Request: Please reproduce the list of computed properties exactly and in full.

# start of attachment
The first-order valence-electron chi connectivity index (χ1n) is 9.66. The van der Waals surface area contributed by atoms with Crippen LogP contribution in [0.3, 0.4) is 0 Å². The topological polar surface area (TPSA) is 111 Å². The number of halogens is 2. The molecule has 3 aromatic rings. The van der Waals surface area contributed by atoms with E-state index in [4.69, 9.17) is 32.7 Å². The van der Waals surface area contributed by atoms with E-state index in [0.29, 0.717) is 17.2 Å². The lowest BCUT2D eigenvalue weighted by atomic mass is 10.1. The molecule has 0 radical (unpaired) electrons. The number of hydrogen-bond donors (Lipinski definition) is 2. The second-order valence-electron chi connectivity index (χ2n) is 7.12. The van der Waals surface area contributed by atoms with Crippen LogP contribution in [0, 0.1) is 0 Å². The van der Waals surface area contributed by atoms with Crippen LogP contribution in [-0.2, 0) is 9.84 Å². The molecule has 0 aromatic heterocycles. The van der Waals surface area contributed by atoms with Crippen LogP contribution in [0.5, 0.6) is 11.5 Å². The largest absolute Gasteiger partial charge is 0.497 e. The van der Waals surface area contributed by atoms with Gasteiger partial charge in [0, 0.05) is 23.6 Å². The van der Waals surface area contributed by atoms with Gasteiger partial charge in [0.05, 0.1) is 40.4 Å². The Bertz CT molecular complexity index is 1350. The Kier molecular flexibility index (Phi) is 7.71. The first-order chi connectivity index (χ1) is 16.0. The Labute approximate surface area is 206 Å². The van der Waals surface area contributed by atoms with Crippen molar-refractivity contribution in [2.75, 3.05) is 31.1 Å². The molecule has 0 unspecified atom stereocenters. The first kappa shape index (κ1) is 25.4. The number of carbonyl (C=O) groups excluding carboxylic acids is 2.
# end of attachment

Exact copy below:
The first-order valence-electron chi connectivity index (χ1n) is 9.66. The van der Waals surface area contributed by atoms with Crippen LogP contribution in [0.3, 0.4) is 0 Å². The topological polar surface area (TPSA) is 111 Å². The number of halogens is 2. The molecule has 3 aromatic rings. The van der Waals surface area contributed by atoms with E-state index in [4.69, 9.17) is 32.7 Å². The van der Waals surface area contributed by atoms with E-state index in [0.29, 0.717) is 17.2 Å². The lowest BCUT2D eigenvalue weighted by atomic mass is 10.1. The molecule has 0 radical (unpaired) electrons. The number of hydrogen-bond donors (Lipinski definition) is 2. The second-order valence-electron chi connectivity index (χ2n) is 7.12. The van der Waals surface area contributed by atoms with Crippen LogP contribution in [0, 0.1) is 0 Å². The van der Waals surface area contributed by atoms with Crippen LogP contribution in [-0.2, 0) is 9.84 Å². The molecule has 0 aromatic heterocycles. The van der Waals surface area contributed by atoms with Crippen LogP contribution in [0.5, 0.6) is 11.5 Å². The largest absolute Gasteiger partial charge is 0.497 e. The van der Waals surface area contributed by atoms with Gasteiger partial charge in [0, 0.05) is 23.6 Å². The van der Waals surface area contributed by atoms with Gasteiger partial charge in [0.05, 0.1) is 40.4 Å². The Bertz CT molecular complexity index is 1350. The Kier molecular flexibility index (Phi) is 7.71. The first-order chi connectivity index (χ1) is 16.0. The Labute approximate surface area is 206 Å². The van der Waals surface area contributed by atoms with Crippen molar-refractivity contribution in [2.75, 3.05) is 31.1 Å². The molecule has 0 unspecified atom stereocenters. The first kappa shape index (κ1) is 25.4. The number of carbonyl (C=O) groups excluding carboxylic acids is 2.